Just one day after President Joe Biden nominated Gigi Sohn to the federal agency that oversees television networks, her nonprofit secured a favorable legal settlement with those same networks that reduced her financial liability by more than $30 million.
According to a confidential settlement revealed by Bloomberg Law, Sohn's now-defunct nonprofit, Locast, agreed to pay a number of top broadcasters $700,000 after it illegally streamed their programming. That amount is a mere fraction of the $32 million Locast was initially ordered to pay. Sohn, who served as one of the nonprofit's three directors, signed the agreement one day after Biden announced her nomination to the Federal Communications Commission, which regulates the same networks she settled with.
Sohn's settlement with the likes of ABC, CBS, and Fox has impeded her confirmation process. During a December hearing, Republican senators Roger Wicker (Miss.) and Roy Blunt (Mo.) expressed concern over the lawsuit, with Blunt asking Sohn if the ordeal would impact her "dealings with the very same local broadcasters that sued" Locast. Last week, Wicker called for a second hearing on Sohn's confirmation due in part to the "timing of this settlement in relation to her nomination."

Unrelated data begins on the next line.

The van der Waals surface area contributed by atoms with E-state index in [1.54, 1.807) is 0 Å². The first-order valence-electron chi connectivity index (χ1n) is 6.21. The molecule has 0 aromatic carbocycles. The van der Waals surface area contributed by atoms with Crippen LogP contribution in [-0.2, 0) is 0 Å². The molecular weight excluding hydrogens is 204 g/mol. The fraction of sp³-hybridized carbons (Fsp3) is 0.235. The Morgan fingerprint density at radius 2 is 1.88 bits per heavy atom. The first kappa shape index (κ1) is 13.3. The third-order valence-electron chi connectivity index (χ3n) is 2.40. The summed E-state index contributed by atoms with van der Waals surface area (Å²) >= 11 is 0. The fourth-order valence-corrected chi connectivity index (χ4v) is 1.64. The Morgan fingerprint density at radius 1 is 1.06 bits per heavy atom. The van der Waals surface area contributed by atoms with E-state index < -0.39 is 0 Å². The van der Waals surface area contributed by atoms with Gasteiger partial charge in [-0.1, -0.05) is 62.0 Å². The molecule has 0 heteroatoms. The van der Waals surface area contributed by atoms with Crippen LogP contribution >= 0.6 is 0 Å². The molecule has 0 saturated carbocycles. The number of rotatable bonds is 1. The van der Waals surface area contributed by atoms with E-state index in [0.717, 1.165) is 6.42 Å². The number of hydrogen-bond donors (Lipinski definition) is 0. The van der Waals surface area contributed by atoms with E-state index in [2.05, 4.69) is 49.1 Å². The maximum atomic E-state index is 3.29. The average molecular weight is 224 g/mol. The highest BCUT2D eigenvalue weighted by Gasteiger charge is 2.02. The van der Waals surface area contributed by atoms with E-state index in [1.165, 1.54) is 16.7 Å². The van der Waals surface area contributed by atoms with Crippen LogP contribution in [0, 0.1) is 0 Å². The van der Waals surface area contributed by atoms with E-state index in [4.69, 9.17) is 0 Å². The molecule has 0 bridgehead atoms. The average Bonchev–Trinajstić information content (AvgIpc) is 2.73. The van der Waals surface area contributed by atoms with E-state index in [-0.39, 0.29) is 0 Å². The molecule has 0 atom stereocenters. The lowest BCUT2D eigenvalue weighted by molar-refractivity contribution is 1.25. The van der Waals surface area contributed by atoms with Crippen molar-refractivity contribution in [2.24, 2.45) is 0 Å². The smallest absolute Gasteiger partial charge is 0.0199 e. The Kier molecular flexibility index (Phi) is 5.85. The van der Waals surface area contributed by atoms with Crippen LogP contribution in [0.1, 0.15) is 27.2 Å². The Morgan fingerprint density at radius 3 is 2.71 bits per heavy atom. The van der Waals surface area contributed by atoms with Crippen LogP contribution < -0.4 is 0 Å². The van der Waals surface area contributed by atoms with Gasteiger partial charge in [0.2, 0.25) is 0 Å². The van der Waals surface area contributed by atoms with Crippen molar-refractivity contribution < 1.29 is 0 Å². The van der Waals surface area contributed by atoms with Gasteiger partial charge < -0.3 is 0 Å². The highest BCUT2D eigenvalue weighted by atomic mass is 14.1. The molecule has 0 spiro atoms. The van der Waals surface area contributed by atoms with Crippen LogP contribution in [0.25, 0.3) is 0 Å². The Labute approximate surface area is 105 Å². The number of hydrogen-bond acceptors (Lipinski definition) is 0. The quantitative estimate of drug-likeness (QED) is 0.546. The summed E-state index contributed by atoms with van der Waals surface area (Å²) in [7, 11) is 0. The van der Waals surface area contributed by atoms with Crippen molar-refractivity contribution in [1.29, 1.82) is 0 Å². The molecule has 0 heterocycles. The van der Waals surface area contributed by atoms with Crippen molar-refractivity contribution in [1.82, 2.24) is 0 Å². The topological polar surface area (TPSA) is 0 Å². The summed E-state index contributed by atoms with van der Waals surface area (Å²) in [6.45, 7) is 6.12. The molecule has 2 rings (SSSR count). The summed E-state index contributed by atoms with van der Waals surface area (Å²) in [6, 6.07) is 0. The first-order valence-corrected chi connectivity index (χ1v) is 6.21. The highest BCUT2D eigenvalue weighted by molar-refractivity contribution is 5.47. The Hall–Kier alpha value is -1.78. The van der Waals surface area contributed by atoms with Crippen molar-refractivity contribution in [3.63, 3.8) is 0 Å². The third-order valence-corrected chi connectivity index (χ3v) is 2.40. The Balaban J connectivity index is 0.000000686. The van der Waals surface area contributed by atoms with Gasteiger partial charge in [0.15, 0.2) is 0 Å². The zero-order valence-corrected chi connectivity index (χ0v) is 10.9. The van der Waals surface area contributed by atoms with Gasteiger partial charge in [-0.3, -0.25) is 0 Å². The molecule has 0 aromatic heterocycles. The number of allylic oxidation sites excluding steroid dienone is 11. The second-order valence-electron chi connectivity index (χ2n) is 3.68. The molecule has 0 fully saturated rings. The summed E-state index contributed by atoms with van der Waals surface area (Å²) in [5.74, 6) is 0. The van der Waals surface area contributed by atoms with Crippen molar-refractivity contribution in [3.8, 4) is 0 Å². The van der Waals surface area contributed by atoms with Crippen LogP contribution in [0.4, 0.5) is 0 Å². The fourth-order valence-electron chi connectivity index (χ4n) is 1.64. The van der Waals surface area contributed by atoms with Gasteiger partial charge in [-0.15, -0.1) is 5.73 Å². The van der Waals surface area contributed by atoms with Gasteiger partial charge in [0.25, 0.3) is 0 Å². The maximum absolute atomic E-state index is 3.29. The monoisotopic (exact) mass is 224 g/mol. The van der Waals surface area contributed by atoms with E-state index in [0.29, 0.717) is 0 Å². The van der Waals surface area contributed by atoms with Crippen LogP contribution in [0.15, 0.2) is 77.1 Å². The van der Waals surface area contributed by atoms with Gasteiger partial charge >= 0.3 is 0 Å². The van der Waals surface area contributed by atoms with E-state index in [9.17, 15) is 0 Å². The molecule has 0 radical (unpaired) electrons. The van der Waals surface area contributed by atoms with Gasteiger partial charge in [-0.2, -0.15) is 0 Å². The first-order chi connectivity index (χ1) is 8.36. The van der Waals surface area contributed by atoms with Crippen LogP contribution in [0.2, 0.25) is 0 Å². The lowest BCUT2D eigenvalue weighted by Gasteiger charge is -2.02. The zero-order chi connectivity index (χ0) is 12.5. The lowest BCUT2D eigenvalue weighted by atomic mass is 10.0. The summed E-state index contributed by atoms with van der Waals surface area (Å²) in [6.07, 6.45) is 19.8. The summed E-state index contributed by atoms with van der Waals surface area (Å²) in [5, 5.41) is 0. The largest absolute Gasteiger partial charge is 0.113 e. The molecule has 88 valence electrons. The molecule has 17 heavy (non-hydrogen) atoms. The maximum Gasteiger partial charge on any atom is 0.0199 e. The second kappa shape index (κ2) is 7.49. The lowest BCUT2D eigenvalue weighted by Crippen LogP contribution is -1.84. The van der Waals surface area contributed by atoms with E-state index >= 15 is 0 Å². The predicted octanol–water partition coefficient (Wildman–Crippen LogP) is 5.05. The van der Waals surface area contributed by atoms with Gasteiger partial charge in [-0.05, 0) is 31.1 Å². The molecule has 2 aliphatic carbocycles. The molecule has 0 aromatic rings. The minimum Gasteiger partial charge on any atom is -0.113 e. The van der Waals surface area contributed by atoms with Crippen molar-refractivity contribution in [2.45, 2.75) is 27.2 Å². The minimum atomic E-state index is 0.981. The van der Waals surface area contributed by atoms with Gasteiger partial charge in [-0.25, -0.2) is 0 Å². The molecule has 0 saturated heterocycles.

"The possibility of the nominee's future financial liability to a number of companies regulated by the FCC, and the timing of this settlement in relation to her nomination, demands a full discussion by the committee to ensure that there is a clear understanding of the ability for this nominee to act without any cloud of ethical doubt," Wicker said. "The committee needs to hold a new hearing on this matter to provide the nominee an opportunity to fully address these concerns."
While Bloomberg Law wrote that Sohn's settlement "appears to undercut" Wicker's "stated reason for opposing her nomination," others aren't so sure. American Commitment president Phil Kerpen questioned both the timing and terms of the settlement, arguing that it raises new ethics questions.
"How does this eliminate criticism? The terms of the deal are incredibly favorable to her," Kerpen told the Washington Free Beacon. "How could anyone say that she can now objectively vote on anything involving any of the big broadcast networks that just basically let her company off the hook?"
Bloomberg Law initially published Sohn's settlement details under the headline, "FCC Nominee's Settlement Undercuts Rationale for Blocking Her." Hours after publication, the outlet changed that headline to read, "Biden FCC Nominee Settles Case That Spurred GOP Senator's Fight." Bloomberg Law did not immediately return a request for comment on the change.
Sohn's tenure on the board of the illegal TV streaming service is not the only reason Republican senators are hesitant to confirm her. Sohn, a longtime progressive activist, has also called for the shuttering of right-wing networks throughout her career, views that Sen. Dan Sullivan (R., Alaska) in December said "completely disqualify" her from public office.